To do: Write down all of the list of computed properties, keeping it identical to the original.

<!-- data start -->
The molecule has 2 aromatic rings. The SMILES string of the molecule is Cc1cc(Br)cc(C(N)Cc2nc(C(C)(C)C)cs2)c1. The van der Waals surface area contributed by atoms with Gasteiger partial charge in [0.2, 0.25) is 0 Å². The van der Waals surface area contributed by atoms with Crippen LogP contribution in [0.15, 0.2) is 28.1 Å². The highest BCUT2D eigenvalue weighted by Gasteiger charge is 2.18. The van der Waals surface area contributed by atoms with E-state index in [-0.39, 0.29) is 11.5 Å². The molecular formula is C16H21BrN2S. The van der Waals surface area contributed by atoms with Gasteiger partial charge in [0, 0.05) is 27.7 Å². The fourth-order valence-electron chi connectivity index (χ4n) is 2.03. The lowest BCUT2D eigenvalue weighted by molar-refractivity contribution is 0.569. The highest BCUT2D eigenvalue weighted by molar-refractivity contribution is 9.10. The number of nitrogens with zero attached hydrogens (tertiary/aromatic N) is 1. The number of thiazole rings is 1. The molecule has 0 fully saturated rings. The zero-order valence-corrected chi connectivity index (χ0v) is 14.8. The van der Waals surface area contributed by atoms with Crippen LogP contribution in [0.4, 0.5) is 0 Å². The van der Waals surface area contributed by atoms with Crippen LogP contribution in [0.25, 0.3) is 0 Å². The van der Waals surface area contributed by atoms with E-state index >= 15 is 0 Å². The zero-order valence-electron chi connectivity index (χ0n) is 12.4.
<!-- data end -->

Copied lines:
The molecule has 2 aromatic rings. The SMILES string of the molecule is Cc1cc(Br)cc(C(N)Cc2nc(C(C)(C)C)cs2)c1. The van der Waals surface area contributed by atoms with Gasteiger partial charge in [0.2, 0.25) is 0 Å². The van der Waals surface area contributed by atoms with Crippen LogP contribution in [0.15, 0.2) is 28.1 Å². The highest BCUT2D eigenvalue weighted by Gasteiger charge is 2.18. The van der Waals surface area contributed by atoms with E-state index in [-0.39, 0.29) is 11.5 Å². The molecular formula is C16H21BrN2S. The van der Waals surface area contributed by atoms with Gasteiger partial charge in [0, 0.05) is 27.7 Å². The fourth-order valence-electron chi connectivity index (χ4n) is 2.03. The lowest BCUT2D eigenvalue weighted by molar-refractivity contribution is 0.569. The highest BCUT2D eigenvalue weighted by molar-refractivity contribution is 9.10. The number of nitrogens with zero attached hydrogens (tertiary/aromatic N) is 1. The number of thiazole rings is 1. The molecule has 0 fully saturated rings. The zero-order valence-corrected chi connectivity index (χ0v) is 14.8. The van der Waals surface area contributed by atoms with Crippen LogP contribution in [0.4, 0.5) is 0 Å². The van der Waals surface area contributed by atoms with Crippen LogP contribution in [0.25, 0.3) is 0 Å². The van der Waals surface area contributed by atoms with E-state index >= 15 is 0 Å². The zero-order valence-electron chi connectivity index (χ0n) is 12.4.